2. Emotional resilience.

Resilient leaders are aware and in control, of their emotions and have the ability to adapt to stressful situations or crises. They overcome adversity without lasting issues.

3. Empathetic relationships

Empathetic leaders have the ability to recognise, understand and share the thoughts and feelings of another person. They acknowledge the story without judgement.

4. Vision and values.

Visionary leaders appreciate that, while values make a contribution, vision is future-focused and about developing clarity and purpose around their goals.

5. Effective communication.

Effective leaders understand the power of words and their ability to inspire, support, reassure and direct their people. They communicate with clarity of purpose.

6. Motivation and teamwork.
Motivational leaders create a working environment where empowerment and active encouragement build teamwork. They show trust and courage while walking the talk.

7. Trust in your leadership.
Appreciate yourself, exhibit your values, walk your talk and trust in your worth.

Figure 1. The Emerging Leader coaching model.

Trustworthy leaders work with their people to establish believability, dependability and reliability through open and transparent behaviour that lacks self-interest.

Over the next couple of issues, I will review one of these seven core characteristics each month, through storytelling, with a simple yet practical message designed to resonate with leaders regardless of rank – from team leaders through to supervisors, frontline, operational, general managers, business leaders and c-suite executives.

I have chosen to invite a number of people from a diverse demographic, and a number of industries, which I hope you will find enlightening as well as of real interest for you personally, regardless of your current role and future career aspirations.

The first example is from Emma Turner (see boxout). The core characteristic of effective leadership that resonates most from her story is “motivation and teamwork”, closely followed by “effective communication”. Emma’s story demonstrates both of these characteristics and ties in with my own brief explanation for motivation and teamwork – ie motivational leaders create a working environment where empowerment and active encouragement build teamwork. They show trust and courage while walking the talk.6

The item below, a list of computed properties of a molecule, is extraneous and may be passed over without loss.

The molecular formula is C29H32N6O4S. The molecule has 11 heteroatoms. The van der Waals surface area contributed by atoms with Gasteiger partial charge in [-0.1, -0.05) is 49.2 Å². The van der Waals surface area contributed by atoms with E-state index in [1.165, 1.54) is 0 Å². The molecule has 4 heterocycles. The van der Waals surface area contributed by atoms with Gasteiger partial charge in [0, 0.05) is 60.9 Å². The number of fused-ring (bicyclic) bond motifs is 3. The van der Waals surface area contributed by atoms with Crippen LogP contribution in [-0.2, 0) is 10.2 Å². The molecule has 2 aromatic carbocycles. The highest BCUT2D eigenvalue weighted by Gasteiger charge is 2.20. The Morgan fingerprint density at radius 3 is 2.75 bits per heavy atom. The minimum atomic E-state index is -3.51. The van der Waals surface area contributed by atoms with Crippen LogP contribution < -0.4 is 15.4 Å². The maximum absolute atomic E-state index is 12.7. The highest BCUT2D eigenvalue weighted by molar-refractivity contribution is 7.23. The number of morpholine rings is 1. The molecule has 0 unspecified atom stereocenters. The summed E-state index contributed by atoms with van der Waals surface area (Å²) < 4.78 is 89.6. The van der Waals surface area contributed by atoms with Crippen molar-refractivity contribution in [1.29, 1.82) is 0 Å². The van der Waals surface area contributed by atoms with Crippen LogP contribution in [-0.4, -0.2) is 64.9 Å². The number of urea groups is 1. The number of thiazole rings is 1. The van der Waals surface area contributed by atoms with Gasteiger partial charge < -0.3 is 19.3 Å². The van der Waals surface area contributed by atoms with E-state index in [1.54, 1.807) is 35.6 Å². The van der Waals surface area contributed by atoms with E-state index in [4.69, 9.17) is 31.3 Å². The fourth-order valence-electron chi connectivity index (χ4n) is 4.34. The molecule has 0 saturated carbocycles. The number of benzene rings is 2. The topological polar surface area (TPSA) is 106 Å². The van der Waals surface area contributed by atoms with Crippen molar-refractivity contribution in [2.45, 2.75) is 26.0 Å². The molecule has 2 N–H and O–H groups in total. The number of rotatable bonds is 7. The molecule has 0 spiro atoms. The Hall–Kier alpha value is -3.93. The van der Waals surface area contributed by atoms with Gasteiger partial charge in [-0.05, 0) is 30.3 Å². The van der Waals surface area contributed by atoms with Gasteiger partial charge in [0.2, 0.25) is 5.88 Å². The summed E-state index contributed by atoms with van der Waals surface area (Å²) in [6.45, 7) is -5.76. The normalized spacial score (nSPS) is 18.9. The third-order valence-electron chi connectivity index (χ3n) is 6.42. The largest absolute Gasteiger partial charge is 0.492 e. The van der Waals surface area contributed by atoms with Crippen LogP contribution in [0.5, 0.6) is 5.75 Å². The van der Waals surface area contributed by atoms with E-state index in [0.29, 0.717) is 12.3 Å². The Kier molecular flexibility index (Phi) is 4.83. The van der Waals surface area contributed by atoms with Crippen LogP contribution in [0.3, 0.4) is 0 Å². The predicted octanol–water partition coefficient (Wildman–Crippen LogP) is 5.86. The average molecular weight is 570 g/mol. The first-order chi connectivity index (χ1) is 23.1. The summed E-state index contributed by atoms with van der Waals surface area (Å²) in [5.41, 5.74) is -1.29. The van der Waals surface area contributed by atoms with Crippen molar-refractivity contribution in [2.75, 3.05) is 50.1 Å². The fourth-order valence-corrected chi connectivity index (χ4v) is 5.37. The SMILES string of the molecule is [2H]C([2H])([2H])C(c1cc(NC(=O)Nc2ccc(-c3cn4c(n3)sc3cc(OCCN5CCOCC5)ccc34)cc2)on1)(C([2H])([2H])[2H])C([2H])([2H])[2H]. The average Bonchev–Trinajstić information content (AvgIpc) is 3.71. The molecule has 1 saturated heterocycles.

The message beginning from this month is to grab a coffee, read Emma’s story, check if it relates to your experience(s) and finally to then consider whether the strategies and actions taken within that particular scenario would be a suitable option for you.

“Regardless of WHAT we achieve in our lives, our WHY – our driving purpose, cause or belief – must always be based on the principles of ethics, trust and integrity.”  


Mike Cameron is an IQA member and the principal of Strategically Yours. Visit

Mike will be running 4 x 90-minute online Key Account Management modules for the IQA between June and September 2021. For more information and to register, visit the IQA website.



1  Jones GR. Organisational theory, design and change (7th edition). Pearson, 2012. ISBN: 0132729946. 

2. Drucker P. The effective executive: The definitive guide to getting the right things done. Harper Business (Revised edition), 2006. ISBN 0060833459.

3. Covey SR. The seven habits of highly effective people. Free Press, 2004. ISBN: 0743269519.

4. National leader of the month: Paul J Meyer.

5. Goleman D. Emotional Intelligence: Why it can matter more than IQ (10th edition). Random House, USA, 2005. ISBN: 9780553383713.

6. Cameron M. The Emerging Leader: 7 core characteristics of effective leadership. Strategically Yours, 2020. ISBN: 978-1-716-39670-0.



Emma Turner, a HRT director at Deloitte, Melbourne discusses motivation and teamwork from an earlier stage in her career and development as an effective leader.

As the manager of a small team of professionals, all of whom I had hired, I was able to build an empowered and highly motivated team, without much thought. Together we set the tone and structure from the outset.  As this team was running extremely well, following an acquisition, my manager asked me to take on the additional management of a team of 35 payroll processers in an outsourced environment.

Following a short handover with the previous manager, it quickly became apparent that she was not a leader and the team was suffering as a result. When team members came to her with questions or problems, she fixed the problem for them. They were working on strict rosters – 8.30am to 5.00pm or 9.00am to 5.30pm – and would leave on the dot, regardless of what needed to be done. There were signs everywhere telling them what they could and could not do, eg rosters for kitchen duty.